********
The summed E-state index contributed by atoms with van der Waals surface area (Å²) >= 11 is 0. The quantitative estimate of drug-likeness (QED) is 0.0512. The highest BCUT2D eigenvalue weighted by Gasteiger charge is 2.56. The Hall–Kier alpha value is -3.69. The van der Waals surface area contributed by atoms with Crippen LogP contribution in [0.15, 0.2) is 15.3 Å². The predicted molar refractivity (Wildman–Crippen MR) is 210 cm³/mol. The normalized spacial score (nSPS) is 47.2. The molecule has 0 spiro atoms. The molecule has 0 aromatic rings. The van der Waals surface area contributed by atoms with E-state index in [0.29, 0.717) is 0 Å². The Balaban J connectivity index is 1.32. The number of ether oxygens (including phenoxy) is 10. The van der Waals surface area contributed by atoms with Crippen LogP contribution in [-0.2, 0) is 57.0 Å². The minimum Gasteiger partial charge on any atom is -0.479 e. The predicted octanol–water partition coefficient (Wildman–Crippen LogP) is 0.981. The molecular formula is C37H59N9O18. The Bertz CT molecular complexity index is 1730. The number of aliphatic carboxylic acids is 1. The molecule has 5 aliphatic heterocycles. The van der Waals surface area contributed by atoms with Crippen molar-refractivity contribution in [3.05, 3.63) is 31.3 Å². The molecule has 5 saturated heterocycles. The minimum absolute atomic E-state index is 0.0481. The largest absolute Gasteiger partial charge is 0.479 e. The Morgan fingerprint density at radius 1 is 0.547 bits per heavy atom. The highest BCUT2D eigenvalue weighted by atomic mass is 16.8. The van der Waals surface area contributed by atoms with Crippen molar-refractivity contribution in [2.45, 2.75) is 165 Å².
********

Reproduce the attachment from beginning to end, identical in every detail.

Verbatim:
The summed E-state index contributed by atoms with van der Waals surface area (Å²) >= 11 is 0. The quantitative estimate of drug-likeness (QED) is 0.0512. The highest BCUT2D eigenvalue weighted by Gasteiger charge is 2.56. The Hall–Kier alpha value is -3.69. The van der Waals surface area contributed by atoms with Crippen LogP contribution in [0.15, 0.2) is 15.3 Å². The predicted molar refractivity (Wildman–Crippen MR) is 210 cm³/mol. The normalized spacial score (nSPS) is 47.2. The molecule has 0 spiro atoms. The molecule has 0 aromatic rings. The van der Waals surface area contributed by atoms with E-state index in [0.29, 0.717) is 0 Å². The Balaban J connectivity index is 1.32. The number of ether oxygens (including phenoxy) is 10. The van der Waals surface area contributed by atoms with Crippen LogP contribution in [-0.2, 0) is 57.0 Å². The minimum Gasteiger partial charge on any atom is -0.479 e. The predicted octanol–water partition coefficient (Wildman–Crippen LogP) is 0.981. The molecular formula is C37H59N9O18. The Bertz CT molecular complexity index is 1730. The number of aliphatic carboxylic acids is 1. The molecule has 5 aliphatic heterocycles. The van der Waals surface area contributed by atoms with Crippen molar-refractivity contribution in [3.05, 3.63) is 31.3 Å². The molecule has 5 saturated heterocycles. The minimum absolute atomic E-state index is 0.0481. The largest absolute Gasteiger partial charge is 0.479 e. The Morgan fingerprint density at radius 1 is 0.547 bits per heavy atom. The highest BCUT2D eigenvalue weighted by atomic mass is 16.8. The van der Waals surface area contributed by atoms with Crippen molar-refractivity contribution in [2.45, 2.75) is 165 Å².